lumber, drays, buggies and levee hands. The bill of fare was inserted
inside, with the offerings that Obie Koprivica and Salvatore Cappiello had
planned. The menu included Steak Obren, a double loin steak that was
butterfly cut, broiled and topped with a Cajun sauce.
Long before the Bayou Belle opened, Salvatore Cappiello
had hired Michael Surrisi, an
experienced chef in his own right, to be his head man in the
kitchen. Within a few weeks of opening, the 72-year-old Cappiello
announced he would retire yet again. The change of leadership was
handled without a glitch.
The whole operation ran smoothly. The bar was always full. On most week nights, only the main dining room was used, but there were usually two fairly full seatings. On weekends, the third deck was open to regular diners and often hosted private parties.
Monsanto staged a tribute on the Belle to its longtime chairman Edgar Queeny. It renamed the boat the "Queeny Belle" for the evening. Anheuser Busch had a private party on board the steamboat to introduce Michelob in bottles.
The Bayou Belle became the destination of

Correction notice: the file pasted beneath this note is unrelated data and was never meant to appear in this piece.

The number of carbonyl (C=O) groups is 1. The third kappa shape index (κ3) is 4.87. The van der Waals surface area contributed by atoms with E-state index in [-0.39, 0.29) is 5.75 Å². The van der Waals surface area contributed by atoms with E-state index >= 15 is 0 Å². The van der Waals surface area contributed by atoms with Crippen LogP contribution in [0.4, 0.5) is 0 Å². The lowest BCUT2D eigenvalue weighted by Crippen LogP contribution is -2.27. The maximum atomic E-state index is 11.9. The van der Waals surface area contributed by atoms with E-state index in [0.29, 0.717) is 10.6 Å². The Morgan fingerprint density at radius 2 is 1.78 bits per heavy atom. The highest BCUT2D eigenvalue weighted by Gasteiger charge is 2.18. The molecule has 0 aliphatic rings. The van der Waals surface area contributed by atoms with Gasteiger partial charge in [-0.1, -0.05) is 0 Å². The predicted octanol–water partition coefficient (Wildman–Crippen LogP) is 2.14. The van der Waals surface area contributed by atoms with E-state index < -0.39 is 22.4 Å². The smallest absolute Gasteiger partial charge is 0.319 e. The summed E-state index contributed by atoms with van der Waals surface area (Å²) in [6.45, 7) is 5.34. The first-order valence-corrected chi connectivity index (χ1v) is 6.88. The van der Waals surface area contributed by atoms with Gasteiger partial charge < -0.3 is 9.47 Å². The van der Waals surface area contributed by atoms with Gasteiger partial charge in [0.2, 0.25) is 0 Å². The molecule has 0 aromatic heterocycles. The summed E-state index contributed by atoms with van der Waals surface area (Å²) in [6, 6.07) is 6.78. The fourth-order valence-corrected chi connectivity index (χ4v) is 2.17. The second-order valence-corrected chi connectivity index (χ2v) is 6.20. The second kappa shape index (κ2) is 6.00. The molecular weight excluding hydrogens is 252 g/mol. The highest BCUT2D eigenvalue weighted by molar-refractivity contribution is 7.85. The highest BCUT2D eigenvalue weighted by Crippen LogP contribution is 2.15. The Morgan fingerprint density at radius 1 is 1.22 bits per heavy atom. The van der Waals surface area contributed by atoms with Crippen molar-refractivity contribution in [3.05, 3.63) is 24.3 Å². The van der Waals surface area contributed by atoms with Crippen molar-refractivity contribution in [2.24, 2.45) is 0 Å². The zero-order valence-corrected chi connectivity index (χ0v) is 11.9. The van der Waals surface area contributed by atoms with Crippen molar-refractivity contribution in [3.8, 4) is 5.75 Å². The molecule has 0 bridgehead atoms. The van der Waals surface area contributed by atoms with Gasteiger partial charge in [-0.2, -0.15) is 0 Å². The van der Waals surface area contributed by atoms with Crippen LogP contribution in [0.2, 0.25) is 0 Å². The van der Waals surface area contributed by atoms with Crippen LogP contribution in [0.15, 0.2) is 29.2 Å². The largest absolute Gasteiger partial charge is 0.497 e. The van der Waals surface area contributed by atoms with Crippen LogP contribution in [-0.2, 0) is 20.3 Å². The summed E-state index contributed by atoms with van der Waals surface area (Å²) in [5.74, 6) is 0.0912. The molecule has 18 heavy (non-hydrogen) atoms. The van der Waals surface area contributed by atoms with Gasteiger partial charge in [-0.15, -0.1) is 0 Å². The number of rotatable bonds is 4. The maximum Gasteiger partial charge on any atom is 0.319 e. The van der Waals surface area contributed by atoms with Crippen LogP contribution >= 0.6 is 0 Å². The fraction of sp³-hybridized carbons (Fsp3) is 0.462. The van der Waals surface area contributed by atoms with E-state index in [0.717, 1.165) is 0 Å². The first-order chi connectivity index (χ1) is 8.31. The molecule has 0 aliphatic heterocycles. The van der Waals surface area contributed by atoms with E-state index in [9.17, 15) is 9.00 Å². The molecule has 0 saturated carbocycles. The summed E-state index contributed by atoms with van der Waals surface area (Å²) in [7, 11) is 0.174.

choice for after-prom parties. In April and May, the boat hosted
grand southern galas on Friday and Saturday nights, filled with
young belles and gentlemen.
On October 15, 1964, Jean Koprivica sold her half interest in the Boyou Belle to her partner Gene Alexander for $75,000. The restaurant continued on successfully under Alexander's ownership and management.
By 1975, the old riverboat was flanked by fast-food restaurants and a shopping center. At 3:05 p.m. on Sunday, October 5, 1975, an alarm was received by the Bridgeton fire department. By the time they arrived at the Belle, it was burning out of control.
An investigation was undertaken to determine if
arson was responsible for the destruction of the Bayou Belle
restaurant. The investigation was inconclusive.
In February of 1964, the headstone had been set at Obie Koprivica's
grave. At his wife's request, the monument company had etched a
silhouette of the Bayou Belle onto the stone. His dream of a
steamboat restaurant had been realized, and both dreamer and dream
were together memorialized.
Works cited: Surrisi, Jean. The Bayou Belle, Memories and Recipes. West Pine Publishing, 2001.